D&D & Me

So here’s what I did Friday night:

And I had a blast.

We’ve been talking about getting a real-life tabletop D&D game going for about nine months now, ever since we found out 4th Edition was coming out and basically rebooted the whole game. I babbled about it a few months ago and even went public with my search for the perfect dice. (I ultimately went with these.) Meanwhile, I hit the books and got really stoked to reconnect. I was never really hardcore about D&D, but I did play in high school and I figured, knowing what I know now about multiplayer gaming and patience and storytelling and stuff, this could be really great. Playing a lot of WoW certainly helped stoke the flames for a simpler, more straightforward RPG experience.

Turns out Rob Smith used to be really into it and is an experienced DM, but has been away for so long that he was starting over too. Paul Curthoys had a stash of miniatures that he hadn’t touched in 20 years or so and really wanted to play again. Despite her love of fantasy and voracious reading habits, Kat had never played D&D. Neither had Gary Steinman, but he was interested. And Evan Lahti seemed to have some experience, but not with 4th edition. We were a band of newbies and born-again newbies.

So we danced around “when” for months and I finally just picked a date that I hoped everybody could make. (Someone had to roll for initiative.) So armed with books, dice, a laptop, and some very adult beverages — apparently it’s all about various types of scotch — we stayed late at work this past week to roll up some characters.

Kat and I had created ours (using the very, very helpful DDI Character Builder) ahead of time, but we figured the first meeting would be just to get everybody up to speed anyway. We wound up staying for several hours, started the adventure, and had an epic combat session. Here’s what I learned:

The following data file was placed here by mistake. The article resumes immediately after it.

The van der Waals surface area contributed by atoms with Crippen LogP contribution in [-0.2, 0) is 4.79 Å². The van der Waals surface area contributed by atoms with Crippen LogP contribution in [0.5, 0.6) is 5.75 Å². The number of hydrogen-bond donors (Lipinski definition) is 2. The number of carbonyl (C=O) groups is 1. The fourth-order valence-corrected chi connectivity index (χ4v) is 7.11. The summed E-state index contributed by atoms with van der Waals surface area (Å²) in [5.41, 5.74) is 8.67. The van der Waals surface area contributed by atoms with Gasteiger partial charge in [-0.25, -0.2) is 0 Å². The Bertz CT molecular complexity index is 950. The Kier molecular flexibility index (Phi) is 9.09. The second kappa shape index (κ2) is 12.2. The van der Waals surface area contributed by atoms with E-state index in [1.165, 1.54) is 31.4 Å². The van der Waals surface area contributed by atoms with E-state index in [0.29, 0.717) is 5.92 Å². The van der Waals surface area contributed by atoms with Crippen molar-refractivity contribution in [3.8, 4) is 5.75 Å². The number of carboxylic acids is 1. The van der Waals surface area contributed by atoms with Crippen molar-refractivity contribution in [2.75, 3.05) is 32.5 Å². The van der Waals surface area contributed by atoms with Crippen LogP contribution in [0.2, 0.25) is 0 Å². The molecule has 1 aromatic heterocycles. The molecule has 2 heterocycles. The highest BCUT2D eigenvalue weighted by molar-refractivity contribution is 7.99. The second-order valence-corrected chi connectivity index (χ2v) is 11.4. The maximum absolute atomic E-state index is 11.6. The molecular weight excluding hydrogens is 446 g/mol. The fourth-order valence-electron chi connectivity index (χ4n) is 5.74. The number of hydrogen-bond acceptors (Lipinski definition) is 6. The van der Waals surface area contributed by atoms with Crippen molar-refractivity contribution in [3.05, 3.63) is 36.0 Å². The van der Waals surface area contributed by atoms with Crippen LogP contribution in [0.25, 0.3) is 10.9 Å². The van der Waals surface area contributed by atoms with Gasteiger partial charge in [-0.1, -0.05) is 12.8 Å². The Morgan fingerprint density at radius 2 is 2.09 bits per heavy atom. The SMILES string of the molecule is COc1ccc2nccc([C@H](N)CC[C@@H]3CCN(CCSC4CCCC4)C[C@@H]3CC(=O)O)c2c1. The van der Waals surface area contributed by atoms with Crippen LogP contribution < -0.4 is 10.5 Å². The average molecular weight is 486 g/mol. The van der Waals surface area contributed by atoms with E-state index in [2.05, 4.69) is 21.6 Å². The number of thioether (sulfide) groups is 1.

1. Playing with people who are just as clueless as you are really helps. When you can play with people who are all at the same level of experience, it’s far less intimidating — nobody’s afraid to ask questions.
  2. A few of us did our homework, and that was worthwhile, too. Nobody knew everything about the combat rules, but enough of us knew enough to quickly look up the stuff we didn’t understand.
  3. We agreed ahead of time to balance the party and discussed not only who wanted to play what, but who was willing to play what. We wound up with a warlord, a wizard, a rogue, a cleric, and a fighter. When one person claimed rogue, the other wannabes backed off. And the party is much better for it. Plus, we all feel kind of special and necessary.
  4. Everybody took it just seriously enough to actually play a role and talk in character. Nobody felt awkward.
  5. It helps if your DM has a British accent.

I can’t wait for the next session. I have to travel this week but I’m getting back Friday afternoon. Friday night, it’s Magic Missile time.

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